Born to Design: Interview with Tom Dixon
To know about Tom Dixon, there’s no need to read a word. Just look at the pictures. In fact, the story of his life, even without pictures, would make a fascinating article in itself, but we believe his life, his story and his work are one of a piece. He is, quite simply, defined by what he makes.
Born in Tunisia, brought up in London, studied for six months in Chelsea School of Art, printer, designer, cartoon film colourist, pop musician, night club manager with a need to decorate and thus, welder of scrap metal and designer. The bare bones of his life-story give some hint of the way life itself turned him into what he is today.
“I wouldn’t want to be orthodox, would I? I think…”
Little would he know then that his work would now be in some of the most prestigious museums in the world, such as the Victoria & Albert, the Moma and the Pompidou Centre, and that his products would be on sale in more than seventy countries in the world. Oh, and an OBE in 2001.
Tom Dixon makes things, in an uncomplicated way:
“My stuff isn’t complex. Most of it is making it look simple and getting it at the right price. And still allowing it to be different from everything else…
“I just like seeing things made. And I think, weirdly, everybody kind of does. Humans have a natural inclination to fiddle with stuff and learn how it works and be part of it.”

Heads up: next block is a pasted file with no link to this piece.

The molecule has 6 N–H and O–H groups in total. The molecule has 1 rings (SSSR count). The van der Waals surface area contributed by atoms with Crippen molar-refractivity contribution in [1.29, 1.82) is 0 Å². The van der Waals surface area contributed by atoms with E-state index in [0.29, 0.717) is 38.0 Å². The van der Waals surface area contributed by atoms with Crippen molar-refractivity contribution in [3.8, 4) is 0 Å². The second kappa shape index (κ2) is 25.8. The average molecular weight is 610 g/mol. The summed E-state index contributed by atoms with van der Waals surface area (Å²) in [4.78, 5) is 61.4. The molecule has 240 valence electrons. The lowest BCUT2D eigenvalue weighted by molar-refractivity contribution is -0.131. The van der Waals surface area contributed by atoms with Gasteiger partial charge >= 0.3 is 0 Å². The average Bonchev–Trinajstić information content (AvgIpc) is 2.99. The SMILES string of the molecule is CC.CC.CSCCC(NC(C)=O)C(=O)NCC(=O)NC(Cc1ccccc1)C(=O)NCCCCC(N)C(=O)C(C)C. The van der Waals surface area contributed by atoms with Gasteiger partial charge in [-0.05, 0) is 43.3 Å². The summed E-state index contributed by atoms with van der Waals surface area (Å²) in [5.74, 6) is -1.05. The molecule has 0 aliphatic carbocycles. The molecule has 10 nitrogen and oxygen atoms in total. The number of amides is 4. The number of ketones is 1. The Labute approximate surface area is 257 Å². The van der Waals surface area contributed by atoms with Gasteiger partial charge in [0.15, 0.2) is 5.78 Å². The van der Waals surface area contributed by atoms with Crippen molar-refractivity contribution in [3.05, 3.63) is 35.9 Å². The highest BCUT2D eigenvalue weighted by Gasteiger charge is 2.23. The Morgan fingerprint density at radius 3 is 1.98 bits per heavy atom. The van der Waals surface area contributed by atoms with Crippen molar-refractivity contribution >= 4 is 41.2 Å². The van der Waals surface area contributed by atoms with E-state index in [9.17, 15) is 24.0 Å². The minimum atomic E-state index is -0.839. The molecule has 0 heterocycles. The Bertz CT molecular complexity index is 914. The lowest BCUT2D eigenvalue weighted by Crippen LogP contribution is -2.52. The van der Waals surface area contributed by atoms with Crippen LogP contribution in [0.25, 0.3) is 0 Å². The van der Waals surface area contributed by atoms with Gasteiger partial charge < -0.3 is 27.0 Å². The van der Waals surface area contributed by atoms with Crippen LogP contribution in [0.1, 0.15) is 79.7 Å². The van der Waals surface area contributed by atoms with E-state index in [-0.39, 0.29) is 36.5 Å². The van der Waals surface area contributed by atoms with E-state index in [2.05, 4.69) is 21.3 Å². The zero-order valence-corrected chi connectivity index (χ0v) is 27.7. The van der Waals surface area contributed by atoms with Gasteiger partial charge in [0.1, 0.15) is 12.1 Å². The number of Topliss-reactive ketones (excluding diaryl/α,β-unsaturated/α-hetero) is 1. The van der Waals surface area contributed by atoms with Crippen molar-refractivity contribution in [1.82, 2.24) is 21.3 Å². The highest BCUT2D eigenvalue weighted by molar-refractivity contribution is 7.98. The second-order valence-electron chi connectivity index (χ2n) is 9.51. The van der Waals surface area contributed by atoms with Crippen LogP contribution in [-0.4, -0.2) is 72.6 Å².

Above: Void surface and pendant lights with Fan table and chair.
And his close friend Deyan Sudjic, director of the Design Museum, says of him:
“Tom’s always coming up with something new. I don’t think he’s an evangelist. He just likes to do interesting things in a not too Sturm und Drang kind of way.”
Some of the details of his career have become legendary. He stole manhole covers in the street for use in seats and replaced them with others of his own design. He gave away hundreds of chairs in Trafalgar Square. He submerged chairs for years in Miami waters just to see what happens to them, and to save on storage costs. He designed a couple of vibrators. Among other things, of course.
But he will be remembered by many as the designer who loved to scavange in tip heads.
Above: Wingback Armchair. Inspired by the 17th century wingback and the smaller 18th century balloon back, these refined hybrids have been re-imagined and updated for the 21st century. The exaggerated proportions of the wing and the extravagant scale of the chair allow the sitter to be enthroned against a grand backdrop or completely hidden from view.
“The fight even now,” he told UD Magazine, “is to avoid being typecast or pigeonholed into being the person who makes chairs out of scraps.”
People are becoming more aware of design, he believes:
“They are interested in the process and where stuff comes from. There’s such a remoteness from how things are made now and how they function. There’s a symptom of people not feeling like they have any power over their environment. You don’t know how a phone is made.”
We asked him which design he would most like to be associated with in the long term:
“The S-Chair provided a step out of the self-production ghetto,” he said, “while the Jack proved a convincing attempt at mass production.”
The first is a reference to his most famous design, the S-Chair, which he made while working at the Italian giant Cappellini, and the second is what he describes as a “sitting, stacking, lighting thing”, a multifunctional object that was one of Tom’s first experiments with plastic, made by a process of air rotational moulding which gives an even wall thickness.
Above: Tom Dixon’s S-Chair
We asked how he managed to keep coming up with new ideas:
“A designer has to be working on the edge of their comfort zone, innovating with new processes or materials or shapes or new combinations of functions to create something new…they have to be in the present.”